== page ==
With good binning on top of good cooling, it also makes Founders Edition cards a viable choice for GPU overclocking, which can help enthusiasts squeeze just that extra bit of performance and lifespan out of a graphics card.
Where Do Founders Edition GPUs Falter Compared To Other GPUs?
Now, let’s discuss where Founders Edition graphics cards fall short.
One big issue is pricing, especially if you aren’t buying directly from Nvidia. Even prior to chip shortages, Founders Edition cards came with a price premium over budget options from AIB partners.
During the pandemic, where most cards are sold on storefronts or by scalpers at MUCH higher prices than MSRP, this difference has become a lot less apparent…but it’s not what I would call a win for Founders Edition cards.
Next is actually still raw performance and overclocking potential.
While it’s true that Founders Edition cards are pretty good in this regard still, they don’t quite match up to the highest-end graphics cards from Nvidia’s partners. I’d choose a high-end EVGA RTX 3060 over a Founders Edition RTX 3060 any day of the week, for instance, and not just because of more powerful cooling or a slightly higher overclock.
Founders Edition cards may be straight-up superior to budget partner cards, but when the partners themselves choose to compete with their own binning and cooling…Nvidia doesn’t always come out on top. Thus, is the nature of competing with your own hardware partners, it seems.
Are Reference Design GPUs The Same as Founder’s Edition GPUs?
No. While some partners are still putting out reference design GPUs for Nvidia, Founders Edition cards are meaningfully different from the reference cards that Nvidia used to sell themselves.
We’ve discussed why in detail in the article above, but the short version is that a Founders Edition graphics card is meant to directly compete with custom designs from partners rather than provide a cheaper point of entry.
What Alternatives Should I Consider To A Founders Edition Card?
If you aren’t sure about getting a Founders Edition card, or you just want a good idea of what else to consider, you’re in the right place.
First, let’s talk about a few options that become available when you get an Nvidia graphics card from a partner instead of Nvidia.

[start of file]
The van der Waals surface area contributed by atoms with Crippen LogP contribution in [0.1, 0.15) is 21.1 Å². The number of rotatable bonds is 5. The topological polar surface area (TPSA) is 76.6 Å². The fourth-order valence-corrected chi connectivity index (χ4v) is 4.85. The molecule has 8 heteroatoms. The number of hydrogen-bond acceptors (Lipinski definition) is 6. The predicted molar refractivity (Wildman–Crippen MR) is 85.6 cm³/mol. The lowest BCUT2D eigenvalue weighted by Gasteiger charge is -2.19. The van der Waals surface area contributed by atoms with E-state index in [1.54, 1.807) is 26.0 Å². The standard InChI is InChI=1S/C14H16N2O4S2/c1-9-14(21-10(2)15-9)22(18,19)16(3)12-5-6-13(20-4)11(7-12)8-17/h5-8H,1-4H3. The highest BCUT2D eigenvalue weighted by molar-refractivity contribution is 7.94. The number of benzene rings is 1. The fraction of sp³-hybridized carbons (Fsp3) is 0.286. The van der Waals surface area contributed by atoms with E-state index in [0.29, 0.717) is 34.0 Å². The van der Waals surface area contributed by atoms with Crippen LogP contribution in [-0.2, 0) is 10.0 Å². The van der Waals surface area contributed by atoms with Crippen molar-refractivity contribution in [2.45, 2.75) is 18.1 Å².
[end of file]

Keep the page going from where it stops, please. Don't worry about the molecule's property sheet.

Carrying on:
These options include:
- Smaller versions of the GPU in question.
Not all GPUs have more compact partner versions, but for the ones that do, getting a smaller card that can actually fit in a more compact case may be the better option than a bulkier design from a Founders Edition card or a partner.
- High-end cards with better cooling, better overclocking potential, or both.
Especially from brands like EVGA, there are ample options for great Nvidia graphics cards without needing to buy a Founders Edition.
You aren’t gonna liquid cool that Founders Edition, but an EVGA card can come with a liquid cooler!
- Full blower-style cards for use in multi-GPU configurations or Mini ITX PC builds.
As discussed earlier in the article, blower-style cooling has its own unique benefits and the current generation of Founders Edition cards still exhaust some heat into the rest of the case.
An informed purchase of a blower-style card can be a better option for many customers.
This is about where I’m ready to wrap things up, but before I go, remember that you’re welcome to ask any lingering questions you may have in the comments section.
I’d also like to point you in the direction of Best GPU Brands for AMD and Nvidia for further reading, since you’ll get a better idea of the alternative options available to you (compared to Founders Edition cards).
To tie a neat little bow on this whole thing, let’s rewind back to the initial question: are Founders Edition GPUs any good?
Certainly. They aren’t the best by any stretch of the imagination, though.
Do your research and choose the card that’s best for your particular needs- that could be a Founders Edition card, but it could also be any number of competing alternatives.